Manus Kingdom

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The Manus Kingdom is an ancient human civilization of which very little is known. Their origins forgotten and many of their customs lost due to the razing of their cities and the eradication of their people, they are remembered as the sole state of Mankind to withstand the yoke of the Elrathyr. Eventually, the kingdom was caught by surprise and torched, its people slain and driven from their lands which were then annexed by the elves. But still, the whispers of the unbroken Manusites pervasively inched into subservient human society, their sacrifice unforgotten as many years later a prophet would emerge to deliver them from oppression. Auros, the Crusader, the God of Mankind.


The Manus Kingdom was constructed and erected upon lands formerly belonging to the Elrathyr Hegemony during the Age of Dusk. As the Elrathyr dominated the surface of Edriel; it was the Manusites that acted as a barrier to their re-expansion into a region connecting the West and the Orient, what is in modern times the Mountaineers Pass. Technologically and magically advanced in comparison to the humans, the Elrathyr were incensed to have come across a people with customs, technologies, and magics of their own. It was due to these latter two factors that the Manusites were able to hold out for so long, as well as the foreign terrain which was nigh impossible to traverse without stumbling into ravines, jagged rocks, or woeful beasts that roamed the plateaus. Although magic was key to the Elves' unhindered expansions into the realms of man and even the world at large, the Elrathyr Hegemony could not hope to fully understand the acrid terrain they hoped to win back from the hands of desperate humans.

The Hegemony of Elrathyr attempted unsuccessfully to make contact with the Kingdom of Manus, and was rebuked every single time in their desperate bid to end the war. Fearing that the Manusites could represent a growing independence movement in Elrathyr's own native human populations which they had successfully shepherded since times immemorial, they sued for bargaining no longer and then took to declaring war upon the independent humans who had so long endured outside their sphere of influence. Far more advanced then the other humans who had been subjugated by the elven Hegemony, they knew that they would have to act swiftly and not allow any form of retaliation. The longer the war lasted, the more likely it was that their own human subjects would rise up in revolt. Around the year 320 B.E., the Elrathyr Hegemony launched a surprise attack on the Kingdom of Manus, their massive armies at the doorstep to the last remaining Free City of Mankind. Unwilling to submit, their home was razed and their people killed. Survivors fled and brought with them their technologies, customs and what little was left of their history of resistance against the elves. Few survivors remained within the city's bounds, its many people rich or poor, artisan or nobleman, slave or freedman, were all entombed within the city's remains.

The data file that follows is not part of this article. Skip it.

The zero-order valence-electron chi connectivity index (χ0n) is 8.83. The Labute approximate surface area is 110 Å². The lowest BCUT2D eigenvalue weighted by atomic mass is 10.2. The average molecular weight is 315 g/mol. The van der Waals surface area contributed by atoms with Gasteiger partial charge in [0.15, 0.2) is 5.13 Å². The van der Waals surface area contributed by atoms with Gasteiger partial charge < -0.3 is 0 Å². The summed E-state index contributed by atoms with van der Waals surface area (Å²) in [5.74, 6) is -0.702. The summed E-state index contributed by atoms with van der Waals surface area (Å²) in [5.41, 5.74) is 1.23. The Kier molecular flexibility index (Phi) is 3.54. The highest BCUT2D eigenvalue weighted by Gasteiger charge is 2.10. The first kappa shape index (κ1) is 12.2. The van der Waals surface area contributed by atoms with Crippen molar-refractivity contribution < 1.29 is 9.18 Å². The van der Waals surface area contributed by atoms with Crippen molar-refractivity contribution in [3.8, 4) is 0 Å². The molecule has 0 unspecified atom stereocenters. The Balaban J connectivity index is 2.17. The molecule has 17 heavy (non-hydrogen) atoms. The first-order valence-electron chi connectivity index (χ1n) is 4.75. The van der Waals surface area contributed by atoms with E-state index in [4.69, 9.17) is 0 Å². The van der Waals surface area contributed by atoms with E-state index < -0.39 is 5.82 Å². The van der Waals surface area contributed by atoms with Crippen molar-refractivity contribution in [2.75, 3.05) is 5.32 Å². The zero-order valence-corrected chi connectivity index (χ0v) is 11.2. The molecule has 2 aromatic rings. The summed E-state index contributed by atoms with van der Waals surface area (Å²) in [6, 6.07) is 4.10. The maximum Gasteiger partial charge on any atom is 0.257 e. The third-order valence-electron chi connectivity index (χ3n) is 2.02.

The victory was decisive, crucial and regarded by some as a symbol of increasing elven brutality. The remaining Manusites were scattered among the lesser human tribes, and in the aftermath of the battle problems arose. These once submissive tribes began to grow discontent with the rule of the elves, hearing and witnessing the genocide of their brethren. They sang songs of the Manus and their nobility, valor and freedom, romanticizing them as bygone heroes of humanity. A new spirit was born into humanity, one that yearned for freedom and sought vengeance upon the elves who slew their kith and kin however far-flung they had been. The few Manusites who survived spoke of evil on part of the elves, and they hoped to sow the seeds for further revolutions against their suppression and perceptually tyrannical rule.

Once the elves were disconnected from their magic source after the Fall of Eyrm, they could not muster the force to resist their own mortality. The humans revolted against the once invincible Elrathyr Hegemony, led by Auros, the God of Humanity who brought the elves to heel with relentless crusades, he and his apostles freeing their downtrodden race from the tyrannical rule of the Elrathyr. Three-hundred thousand humans are said to have followed their God into battle, natives of the Kingdom of Zoran and into the Illura Dominion they traversed, successfully putting them to the torch and ending them. All the incessant and brutal fighting ended up culminating into Auros' champions storming the Aeryn Citadel, where the last primeval elven monarch awaited what had befallen his contemporaries. The ancient plight of the Manusites culminated in the destruction of the Elrathyr's vast colonies and great empires, and so began the Age of Golden Fire to which they owed their freedom from bondage in perpetuity.